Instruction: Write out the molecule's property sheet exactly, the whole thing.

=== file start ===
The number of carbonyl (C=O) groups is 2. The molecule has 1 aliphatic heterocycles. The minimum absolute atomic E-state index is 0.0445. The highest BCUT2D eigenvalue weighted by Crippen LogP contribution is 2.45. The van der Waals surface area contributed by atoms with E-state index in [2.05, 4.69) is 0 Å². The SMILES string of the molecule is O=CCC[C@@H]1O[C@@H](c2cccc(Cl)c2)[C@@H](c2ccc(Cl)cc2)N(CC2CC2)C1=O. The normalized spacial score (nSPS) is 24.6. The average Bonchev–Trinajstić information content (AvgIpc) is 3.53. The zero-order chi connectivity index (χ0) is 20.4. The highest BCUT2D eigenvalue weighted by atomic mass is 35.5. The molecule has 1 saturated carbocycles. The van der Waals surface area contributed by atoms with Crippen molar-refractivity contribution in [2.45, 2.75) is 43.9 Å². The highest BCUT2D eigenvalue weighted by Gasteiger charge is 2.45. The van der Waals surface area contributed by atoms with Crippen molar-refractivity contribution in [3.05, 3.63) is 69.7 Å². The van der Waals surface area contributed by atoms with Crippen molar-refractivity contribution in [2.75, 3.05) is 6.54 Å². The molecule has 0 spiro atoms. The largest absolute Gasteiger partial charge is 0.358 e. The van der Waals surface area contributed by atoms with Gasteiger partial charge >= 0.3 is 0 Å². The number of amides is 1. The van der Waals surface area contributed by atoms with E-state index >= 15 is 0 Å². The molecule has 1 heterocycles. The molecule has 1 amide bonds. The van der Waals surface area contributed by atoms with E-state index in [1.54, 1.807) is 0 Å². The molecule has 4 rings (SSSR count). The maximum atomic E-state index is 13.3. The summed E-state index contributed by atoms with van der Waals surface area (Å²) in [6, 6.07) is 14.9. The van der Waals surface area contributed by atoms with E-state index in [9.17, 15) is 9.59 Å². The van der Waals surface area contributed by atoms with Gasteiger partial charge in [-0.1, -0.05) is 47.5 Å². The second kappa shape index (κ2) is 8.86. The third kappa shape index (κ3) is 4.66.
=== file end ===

The number of carbonyl (C=O) groups is 2. The molecule has 1 aliphatic heterocycles. The minimum absolute atomic E-state index is 0.0445. The highest BCUT2D eigenvalue weighted by Crippen LogP contribution is 2.45. The van der Waals surface area contributed by atoms with E-state index in [2.05, 4.69) is 0 Å². The SMILES string of the molecule is O=CCC[C@@H]1O[C@@H](c2cccc(Cl)c2)[C@@H](c2ccc(Cl)cc2)N(CC2CC2)C1=O. The normalized spacial score (nSPS) is 24.6. The average Bonchev–Trinajstić information content (AvgIpc) is 3.53. The zero-order chi connectivity index (χ0) is 20.4. The highest BCUT2D eigenvalue weighted by atomic mass is 35.5. The molecule has 1 saturated carbocycles. The van der Waals surface area contributed by atoms with Crippen molar-refractivity contribution in [2.45, 2.75) is 43.9 Å². The highest BCUT2D eigenvalue weighted by Gasteiger charge is 2.45. The van der Waals surface area contributed by atoms with Crippen molar-refractivity contribution in [3.05, 3.63) is 69.7 Å². The van der Waals surface area contributed by atoms with Crippen molar-refractivity contribution in [2.75, 3.05) is 6.54 Å². The molecule has 0 spiro atoms. The largest absolute Gasteiger partial charge is 0.358 e. The van der Waals surface area contributed by atoms with Gasteiger partial charge >= 0.3 is 0 Å². The number of amides is 1. The van der Waals surface area contributed by atoms with E-state index >= 15 is 0 Å². The molecule has 1 heterocycles. The molecule has 1 amide bonds. The van der Waals surface area contributed by atoms with E-state index in [1.54, 1.807) is 0 Å². The molecule has 4 rings (SSSR count). The maximum atomic E-state index is 13.3. The summed E-state index contributed by atoms with van der Waals surface area (Å²) in [6, 6.07) is 14.9. The van der Waals surface area contributed by atoms with E-state index in [9.17, 15) is 9.59 Å². The van der Waals surface area contributed by atoms with Gasteiger partial charge in [-0.1, -0.05) is 47.5 Å². The second kappa shape index (κ2) is 8.86. The third kappa shape index (κ3) is 4.66.